In my experience buy-to-let mortgages charge a higher rate of interest than an personal residential mortgage. They are regarded as a business enterprise and presumably the banks calculate that they carry a higher risk. A bank would probably take action if the property on an ordinary mortgage was rented out, as you would be breaking their terms. Policies could be rendered void. The terms on an ordinary mortgage disallow renting out the property.


Another factor that makes Buy to let more expensive is the risk involved. With a buy to let you are dependent on finding a tenant that will keep regular payments. if the property is left empty you need to finance the mortgage yourself putting you under financial strain and raising risk. Also as Chis mentioned they are regarded as a business enterprise, If the mortgage was to be taken by a business that would be very high risk for a bank as the business could dissolve leaving the bank out of pocket. Because of this it can be very difficult to get a buy to let through a business unless you are moving from a personal portfolio. For a regular mortgage these risks don't exist so this is reflected in lower interest repayments.

It's because of these differences in risk that banks created buy to let so they can better manage those risks.


Buy to let mortgages are considered to be a business descion and are mostly unregulated. A residential mortgage where you will live is regulated the lender has a much high resposnibility toward the borrower and ensuring the mortgage loan is affoardable.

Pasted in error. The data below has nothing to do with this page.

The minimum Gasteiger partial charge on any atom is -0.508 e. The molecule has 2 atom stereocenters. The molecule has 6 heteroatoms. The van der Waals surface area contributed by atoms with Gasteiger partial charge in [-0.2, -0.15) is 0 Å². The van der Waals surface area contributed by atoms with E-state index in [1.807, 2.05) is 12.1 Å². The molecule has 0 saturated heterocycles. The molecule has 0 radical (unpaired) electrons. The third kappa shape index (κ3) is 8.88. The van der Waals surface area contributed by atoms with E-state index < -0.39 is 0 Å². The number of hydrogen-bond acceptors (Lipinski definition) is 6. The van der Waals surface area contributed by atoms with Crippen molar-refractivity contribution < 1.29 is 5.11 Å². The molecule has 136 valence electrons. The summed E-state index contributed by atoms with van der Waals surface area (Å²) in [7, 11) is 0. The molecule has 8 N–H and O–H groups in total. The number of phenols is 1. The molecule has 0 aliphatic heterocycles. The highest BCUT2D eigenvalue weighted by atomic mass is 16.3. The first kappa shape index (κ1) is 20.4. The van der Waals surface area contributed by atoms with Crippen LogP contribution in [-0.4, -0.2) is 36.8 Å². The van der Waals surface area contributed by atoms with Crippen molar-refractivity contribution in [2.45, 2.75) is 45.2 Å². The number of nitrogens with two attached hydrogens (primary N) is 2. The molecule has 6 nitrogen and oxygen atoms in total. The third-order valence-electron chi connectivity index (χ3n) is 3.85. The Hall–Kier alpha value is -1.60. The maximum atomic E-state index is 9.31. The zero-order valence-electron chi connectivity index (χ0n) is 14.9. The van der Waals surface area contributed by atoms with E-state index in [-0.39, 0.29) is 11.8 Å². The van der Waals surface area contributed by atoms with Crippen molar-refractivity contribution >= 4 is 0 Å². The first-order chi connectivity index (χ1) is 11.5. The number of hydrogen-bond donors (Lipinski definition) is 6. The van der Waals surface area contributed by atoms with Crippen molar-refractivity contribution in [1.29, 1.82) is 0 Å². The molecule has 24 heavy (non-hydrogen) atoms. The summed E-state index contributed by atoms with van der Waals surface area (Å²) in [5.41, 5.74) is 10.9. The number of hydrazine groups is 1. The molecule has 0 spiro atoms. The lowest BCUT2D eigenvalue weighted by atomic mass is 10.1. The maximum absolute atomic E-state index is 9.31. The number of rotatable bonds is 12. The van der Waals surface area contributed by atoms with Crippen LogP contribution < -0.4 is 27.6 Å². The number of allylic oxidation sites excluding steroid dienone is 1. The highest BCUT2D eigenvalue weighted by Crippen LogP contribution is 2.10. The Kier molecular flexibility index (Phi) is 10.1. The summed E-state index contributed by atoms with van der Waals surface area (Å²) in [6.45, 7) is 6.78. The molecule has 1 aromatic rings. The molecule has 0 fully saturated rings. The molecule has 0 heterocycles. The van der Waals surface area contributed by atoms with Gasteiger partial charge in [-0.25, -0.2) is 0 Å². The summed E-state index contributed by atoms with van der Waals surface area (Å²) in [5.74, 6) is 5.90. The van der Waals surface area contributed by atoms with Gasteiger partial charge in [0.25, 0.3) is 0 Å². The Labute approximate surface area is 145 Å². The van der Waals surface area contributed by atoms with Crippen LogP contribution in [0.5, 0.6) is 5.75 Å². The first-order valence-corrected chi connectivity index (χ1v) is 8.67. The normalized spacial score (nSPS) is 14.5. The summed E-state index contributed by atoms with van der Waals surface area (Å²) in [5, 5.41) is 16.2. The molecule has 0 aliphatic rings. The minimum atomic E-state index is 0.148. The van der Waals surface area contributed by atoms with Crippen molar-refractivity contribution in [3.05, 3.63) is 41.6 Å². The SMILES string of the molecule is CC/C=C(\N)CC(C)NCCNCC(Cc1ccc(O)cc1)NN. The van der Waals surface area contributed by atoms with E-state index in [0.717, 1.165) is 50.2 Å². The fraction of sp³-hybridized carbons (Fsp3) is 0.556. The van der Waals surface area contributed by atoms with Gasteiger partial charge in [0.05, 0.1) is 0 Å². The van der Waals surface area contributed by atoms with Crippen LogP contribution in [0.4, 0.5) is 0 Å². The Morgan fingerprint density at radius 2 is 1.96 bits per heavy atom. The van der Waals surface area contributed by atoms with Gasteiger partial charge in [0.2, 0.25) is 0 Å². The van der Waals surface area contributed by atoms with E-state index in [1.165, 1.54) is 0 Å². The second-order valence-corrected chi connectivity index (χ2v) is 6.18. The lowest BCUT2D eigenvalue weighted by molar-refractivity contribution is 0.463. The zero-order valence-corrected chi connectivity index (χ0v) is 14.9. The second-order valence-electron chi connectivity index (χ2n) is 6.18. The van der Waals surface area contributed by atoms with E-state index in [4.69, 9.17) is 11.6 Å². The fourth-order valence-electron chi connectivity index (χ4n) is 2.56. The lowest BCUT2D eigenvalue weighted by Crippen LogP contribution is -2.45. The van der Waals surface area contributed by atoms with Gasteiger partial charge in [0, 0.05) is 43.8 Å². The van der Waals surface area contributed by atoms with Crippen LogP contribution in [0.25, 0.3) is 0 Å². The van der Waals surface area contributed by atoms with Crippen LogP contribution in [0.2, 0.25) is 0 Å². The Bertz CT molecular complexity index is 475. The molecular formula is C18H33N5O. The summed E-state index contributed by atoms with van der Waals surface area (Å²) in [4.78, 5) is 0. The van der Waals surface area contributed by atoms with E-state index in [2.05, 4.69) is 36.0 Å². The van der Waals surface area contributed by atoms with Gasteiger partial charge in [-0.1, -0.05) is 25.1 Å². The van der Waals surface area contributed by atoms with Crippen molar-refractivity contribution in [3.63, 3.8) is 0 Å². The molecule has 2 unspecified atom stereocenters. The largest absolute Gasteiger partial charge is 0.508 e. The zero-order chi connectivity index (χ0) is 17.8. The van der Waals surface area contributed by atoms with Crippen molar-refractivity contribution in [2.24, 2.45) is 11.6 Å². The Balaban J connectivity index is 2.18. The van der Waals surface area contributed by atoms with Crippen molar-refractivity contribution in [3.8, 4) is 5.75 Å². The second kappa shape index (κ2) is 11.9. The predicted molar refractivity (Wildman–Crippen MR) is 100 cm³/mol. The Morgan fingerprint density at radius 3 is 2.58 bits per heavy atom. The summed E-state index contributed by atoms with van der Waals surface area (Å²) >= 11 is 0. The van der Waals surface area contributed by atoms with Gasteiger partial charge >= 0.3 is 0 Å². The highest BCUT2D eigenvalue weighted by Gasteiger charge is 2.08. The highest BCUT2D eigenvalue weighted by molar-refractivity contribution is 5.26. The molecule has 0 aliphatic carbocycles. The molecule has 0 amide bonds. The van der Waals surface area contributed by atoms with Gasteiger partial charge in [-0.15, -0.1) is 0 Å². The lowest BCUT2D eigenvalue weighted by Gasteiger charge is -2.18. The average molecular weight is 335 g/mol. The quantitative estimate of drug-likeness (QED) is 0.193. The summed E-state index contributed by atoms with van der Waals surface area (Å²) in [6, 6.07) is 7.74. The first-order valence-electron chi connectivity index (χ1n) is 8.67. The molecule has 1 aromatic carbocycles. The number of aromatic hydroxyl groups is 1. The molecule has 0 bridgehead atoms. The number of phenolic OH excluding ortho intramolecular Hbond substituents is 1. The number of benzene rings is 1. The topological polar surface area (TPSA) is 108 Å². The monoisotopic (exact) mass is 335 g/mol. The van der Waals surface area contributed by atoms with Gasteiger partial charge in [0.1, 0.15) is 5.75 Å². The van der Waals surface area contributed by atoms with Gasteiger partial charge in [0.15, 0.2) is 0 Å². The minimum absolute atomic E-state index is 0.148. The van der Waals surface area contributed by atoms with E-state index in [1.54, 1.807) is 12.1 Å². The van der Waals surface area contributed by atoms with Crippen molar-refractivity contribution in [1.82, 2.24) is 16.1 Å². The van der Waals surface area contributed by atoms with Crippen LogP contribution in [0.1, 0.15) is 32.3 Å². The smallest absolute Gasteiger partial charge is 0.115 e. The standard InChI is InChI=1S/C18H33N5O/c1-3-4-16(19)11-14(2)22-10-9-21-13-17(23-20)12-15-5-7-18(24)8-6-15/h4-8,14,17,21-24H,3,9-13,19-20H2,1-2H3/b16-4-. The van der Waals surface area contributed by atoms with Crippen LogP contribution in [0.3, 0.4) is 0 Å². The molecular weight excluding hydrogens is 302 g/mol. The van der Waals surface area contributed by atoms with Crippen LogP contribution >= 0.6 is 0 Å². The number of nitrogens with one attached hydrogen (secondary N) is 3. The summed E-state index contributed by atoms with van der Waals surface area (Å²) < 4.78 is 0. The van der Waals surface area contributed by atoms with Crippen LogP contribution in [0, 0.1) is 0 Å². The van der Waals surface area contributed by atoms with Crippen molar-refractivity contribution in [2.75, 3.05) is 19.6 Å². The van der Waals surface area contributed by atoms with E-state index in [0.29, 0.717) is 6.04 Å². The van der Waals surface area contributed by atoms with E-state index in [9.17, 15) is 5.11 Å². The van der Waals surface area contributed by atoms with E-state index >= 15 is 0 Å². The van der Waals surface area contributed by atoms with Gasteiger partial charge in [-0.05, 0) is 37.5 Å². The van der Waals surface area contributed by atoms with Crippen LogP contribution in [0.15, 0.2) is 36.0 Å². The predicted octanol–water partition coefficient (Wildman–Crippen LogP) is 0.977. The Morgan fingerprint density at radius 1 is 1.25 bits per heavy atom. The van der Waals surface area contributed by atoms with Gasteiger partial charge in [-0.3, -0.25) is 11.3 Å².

Buy to let v residential Buy to let costs more and will almost always require a higher deposit (you cant help to buy if you want to rent a property out.)

Consent to let Residential mortgage lenders do give a consent to let where a new job migh force a move across country or another family change may require that you want to keep hold of the family home but rent it out.

Many lenders are ok with this for 6-24 months after this time they will push for you to get a full buy to let mortgage. A residential mortgage will never allow for anyone other than the mortgagee to live in the property without consent. If you do not have consent a lender could say we want our money now leaving you with the bill for the outstanding mortgage.

Buy to let exists because Government & lenders wanted a way in the early 90's to encourage housing provision to be supported by the private sector. Rightly or wrongly lenders needed a legal framework to provide mortgages on properties where the owner would not live in them and an Assured shorthold tenancy would be used to regulate the rent.

In 2018 this is far more complicated after nearly two decades of rising house prices. Government took action. Landlord investors face higher tax bills, far tougher affoardability tests for a mortgage. The upshot of this could be a sell off by landlords who are finding that property investment is not as profitable now

  • I'm pretty sure the UK doesn't have any knid of 'unregulated' mortgage...
    – AakashM
    Sep 13, 2018 at 7:53
  • @AakashM: on the contrary: BTL mortgages are unregulated if the mortgage holder (and their family) don't live there; in other words, most BTL mortgages are unregulated. See for example this article. Sep 13, 2018 at 16:29
  • @SteveMelnikoff ah I see, 'regulated' / 'unregulated' are specific terms of art. My mistake. I bet there are still some 'regulations' though! :)
    – AakashM
    Sep 14, 2018 at 7:59